Ellen Page has long used her platform to talk about issues that matter, most notably LGBTI and women’s rights.
Since coming out in 2014, she has been a fierce advocate.
Today that continued when she published a lengthy, honest, and raw Facebook post. The statement details her own experiences with homophobia and harassment in Hollywood, as well as problems at large facing sexual abuse victims.
‘”You should fuck her to make her realize she’s gay,”‘ her post begins.
‘He said this about me during a cast and crew “meet and greet” before we began filming, X Men: The Last Stand. I was eighteen years old. He looked at a woman standing next to me, ten years my senior, pointed to me and said: “You should fuck her to make her realize she’s gay.” He was the film’s director, Brett Ratner.’
The director was accused of sexual misconduct by several women in the industry at the start of the month. Ratner stepped away from his various projects in light of these allegations.
His attorney, Martin Singer, denied the allegations and made the following statement: ‘I have represented Mr. Ratner for two decades, and no woman has ever made a claim against him for sexual misconduct or sexual harassment. Furthermore, no woman has ever requested or received any financial settlement from my client.’
‘I was a young adult who had not yet come out to myself. I knew I was gay, but did not know, so to speak,’ she continues.
‘He “outed” me with no regard for my well-being, an act we all recognize as homophobic. I proceeded to watch him on set say degrading things to women.’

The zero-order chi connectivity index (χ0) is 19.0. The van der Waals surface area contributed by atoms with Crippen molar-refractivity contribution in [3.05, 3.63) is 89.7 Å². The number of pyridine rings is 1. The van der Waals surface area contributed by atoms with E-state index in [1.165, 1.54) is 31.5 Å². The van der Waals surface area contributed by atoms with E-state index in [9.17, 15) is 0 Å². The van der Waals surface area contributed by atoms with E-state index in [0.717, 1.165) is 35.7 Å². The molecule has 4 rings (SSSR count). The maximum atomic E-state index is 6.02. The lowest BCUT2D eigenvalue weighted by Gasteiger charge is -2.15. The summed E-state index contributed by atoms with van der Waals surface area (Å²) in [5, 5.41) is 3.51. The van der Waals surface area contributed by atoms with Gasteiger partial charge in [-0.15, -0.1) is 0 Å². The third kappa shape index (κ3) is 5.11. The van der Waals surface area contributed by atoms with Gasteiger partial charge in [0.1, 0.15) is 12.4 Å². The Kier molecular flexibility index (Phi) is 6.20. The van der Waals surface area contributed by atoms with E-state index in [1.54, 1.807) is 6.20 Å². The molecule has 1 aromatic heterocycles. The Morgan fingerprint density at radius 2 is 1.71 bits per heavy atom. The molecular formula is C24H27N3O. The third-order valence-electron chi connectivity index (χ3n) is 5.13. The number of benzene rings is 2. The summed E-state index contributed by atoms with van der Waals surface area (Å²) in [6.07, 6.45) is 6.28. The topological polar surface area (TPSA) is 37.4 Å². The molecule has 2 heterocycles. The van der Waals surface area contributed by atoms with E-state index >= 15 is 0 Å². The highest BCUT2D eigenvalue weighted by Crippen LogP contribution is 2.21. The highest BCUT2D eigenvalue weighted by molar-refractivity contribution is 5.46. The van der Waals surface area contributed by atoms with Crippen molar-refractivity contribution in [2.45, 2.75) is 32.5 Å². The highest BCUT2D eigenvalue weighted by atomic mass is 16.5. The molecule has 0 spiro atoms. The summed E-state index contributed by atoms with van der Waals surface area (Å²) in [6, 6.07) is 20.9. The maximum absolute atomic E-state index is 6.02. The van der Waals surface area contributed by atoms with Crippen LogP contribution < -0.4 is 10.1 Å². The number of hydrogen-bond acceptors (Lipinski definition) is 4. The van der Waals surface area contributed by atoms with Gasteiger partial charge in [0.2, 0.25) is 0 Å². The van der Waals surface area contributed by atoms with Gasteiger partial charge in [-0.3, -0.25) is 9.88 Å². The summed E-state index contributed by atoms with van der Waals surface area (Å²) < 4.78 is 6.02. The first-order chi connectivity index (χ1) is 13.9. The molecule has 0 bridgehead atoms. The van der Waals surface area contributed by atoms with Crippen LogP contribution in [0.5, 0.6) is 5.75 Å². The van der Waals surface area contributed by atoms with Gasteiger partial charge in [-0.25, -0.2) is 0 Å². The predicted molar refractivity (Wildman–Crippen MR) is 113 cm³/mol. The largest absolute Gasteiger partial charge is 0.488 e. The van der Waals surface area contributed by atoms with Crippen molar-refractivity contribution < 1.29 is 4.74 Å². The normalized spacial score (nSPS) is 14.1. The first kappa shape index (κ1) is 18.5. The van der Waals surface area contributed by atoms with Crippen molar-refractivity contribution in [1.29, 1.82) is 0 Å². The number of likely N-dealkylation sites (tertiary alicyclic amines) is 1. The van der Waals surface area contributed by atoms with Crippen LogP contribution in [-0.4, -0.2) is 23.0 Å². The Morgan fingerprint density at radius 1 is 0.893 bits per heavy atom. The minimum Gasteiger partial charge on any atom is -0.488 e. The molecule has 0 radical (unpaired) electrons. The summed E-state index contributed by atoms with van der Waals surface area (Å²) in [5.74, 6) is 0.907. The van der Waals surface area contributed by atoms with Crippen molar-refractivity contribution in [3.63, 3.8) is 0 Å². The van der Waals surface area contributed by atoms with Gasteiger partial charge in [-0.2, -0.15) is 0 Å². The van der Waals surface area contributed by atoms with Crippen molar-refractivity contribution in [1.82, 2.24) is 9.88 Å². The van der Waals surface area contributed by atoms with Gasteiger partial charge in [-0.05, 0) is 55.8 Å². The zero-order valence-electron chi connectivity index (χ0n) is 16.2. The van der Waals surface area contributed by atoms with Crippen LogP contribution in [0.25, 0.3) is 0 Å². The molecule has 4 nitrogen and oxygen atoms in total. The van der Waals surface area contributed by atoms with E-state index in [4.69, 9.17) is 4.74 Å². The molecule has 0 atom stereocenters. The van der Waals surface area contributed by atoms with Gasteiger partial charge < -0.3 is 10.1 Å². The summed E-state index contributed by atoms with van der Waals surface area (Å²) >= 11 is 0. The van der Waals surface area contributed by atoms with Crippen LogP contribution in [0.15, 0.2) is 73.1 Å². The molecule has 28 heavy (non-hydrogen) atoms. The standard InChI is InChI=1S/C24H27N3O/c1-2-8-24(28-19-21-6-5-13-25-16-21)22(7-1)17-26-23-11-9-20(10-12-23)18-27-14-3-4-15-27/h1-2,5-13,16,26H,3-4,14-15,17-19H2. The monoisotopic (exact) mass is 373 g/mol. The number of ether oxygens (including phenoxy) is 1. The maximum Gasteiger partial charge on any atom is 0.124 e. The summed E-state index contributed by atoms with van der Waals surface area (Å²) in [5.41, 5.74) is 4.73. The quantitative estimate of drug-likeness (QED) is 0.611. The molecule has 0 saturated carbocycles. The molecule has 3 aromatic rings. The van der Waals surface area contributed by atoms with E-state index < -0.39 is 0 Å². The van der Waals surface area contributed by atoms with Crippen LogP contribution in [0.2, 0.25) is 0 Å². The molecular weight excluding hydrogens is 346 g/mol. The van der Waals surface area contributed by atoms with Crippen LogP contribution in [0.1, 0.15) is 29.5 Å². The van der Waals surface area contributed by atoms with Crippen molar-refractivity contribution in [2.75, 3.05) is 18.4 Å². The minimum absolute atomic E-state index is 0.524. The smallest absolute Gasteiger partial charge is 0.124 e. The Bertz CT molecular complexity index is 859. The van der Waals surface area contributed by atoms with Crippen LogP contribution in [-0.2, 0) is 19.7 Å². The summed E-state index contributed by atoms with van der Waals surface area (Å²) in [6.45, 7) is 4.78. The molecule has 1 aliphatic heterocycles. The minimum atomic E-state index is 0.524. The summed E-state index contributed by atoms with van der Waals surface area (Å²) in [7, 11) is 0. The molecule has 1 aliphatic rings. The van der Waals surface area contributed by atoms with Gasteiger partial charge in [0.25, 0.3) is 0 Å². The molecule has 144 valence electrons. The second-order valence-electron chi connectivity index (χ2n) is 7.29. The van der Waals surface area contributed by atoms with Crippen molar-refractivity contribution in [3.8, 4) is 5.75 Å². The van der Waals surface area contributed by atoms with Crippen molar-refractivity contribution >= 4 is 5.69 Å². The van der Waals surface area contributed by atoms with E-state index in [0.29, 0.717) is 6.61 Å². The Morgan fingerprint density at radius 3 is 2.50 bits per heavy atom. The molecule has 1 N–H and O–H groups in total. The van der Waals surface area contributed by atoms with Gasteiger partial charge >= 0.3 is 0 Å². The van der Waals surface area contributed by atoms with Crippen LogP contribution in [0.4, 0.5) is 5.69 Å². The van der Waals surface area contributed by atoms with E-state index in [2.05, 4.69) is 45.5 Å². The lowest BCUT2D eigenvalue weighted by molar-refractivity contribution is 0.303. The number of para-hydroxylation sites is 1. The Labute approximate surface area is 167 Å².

Anna Paquin, who starred in the X-Men movies alongside Page, tweeted she was there when Ratner made the comment.
— Anna Paquin (@AnnaPaquin) November 10, 2017
‘The most destructive results of homophobia’
Page goes on, discussing the ‘long standing feelings of shame’ she suffered at the hands of this ‘public, aggressive outing’.
‘Ratner’s comment replayed in my mind many times over the years as I encountered homophobia and coped with feelings of reluctance and uncertainty about the industry and my future in it,’ she writes.
At one point, she reveals, she got into an ‘altercation’ with the director. He wanted her to wear a shirt that read ‘Team Ratner’. She refused and told him she wasn’t on his team.
‘They (abusers), want you to feel small, to make you insecure, to make you feel like you are indebted to them,’ her post continues.
Page opens up about being sexually assaulted by a grip and touched inappropriately by a director at a dinner.
Finally, she asks: ‘If I, a person with significant privilege, remain reluctant and at such risk simply by saying a person’s name, what are the options for those who do not have what I have?’
‘This is a long awaited reckoning’
Page’s post further acknowledges the disproportionate sexual abuse and violence that low income, queer, indigenous, trans, and women of color face.
She brings up in the men in Hollywood accused of sexual assault, like Bill Cosby and Harvey Weinstein, and those who were complicit in their actions.
She also acknowledges her own mistakes: ‘I did a Woody Allen movie and it is the biggest regret of my career. I am ashamed I did this.’
Finally, she discusses what she hopes will come of all this.
‘I want to see these men have to face what they have done. I want them to not have power anymore,’ she writes. ‘What I want the most, is for this to result in healing for the victims. For Hollywood to wake up and start taking some responsibility for how we all have played a role in this.’
‘This is a long awaited reckoning,’ she ends her post. ‘ I am grateful to anyone and everyone who speaks out against abuse and trauma they have suffered. You are breaking the silence. You are revolution.’
Ratner has not responded to Page’s post. GSN reached out to his reps for comment.
Read the whole post:
“You should fuck her to make her realize she’s gay.” He said this about me during a cast and crew “meet and greet”…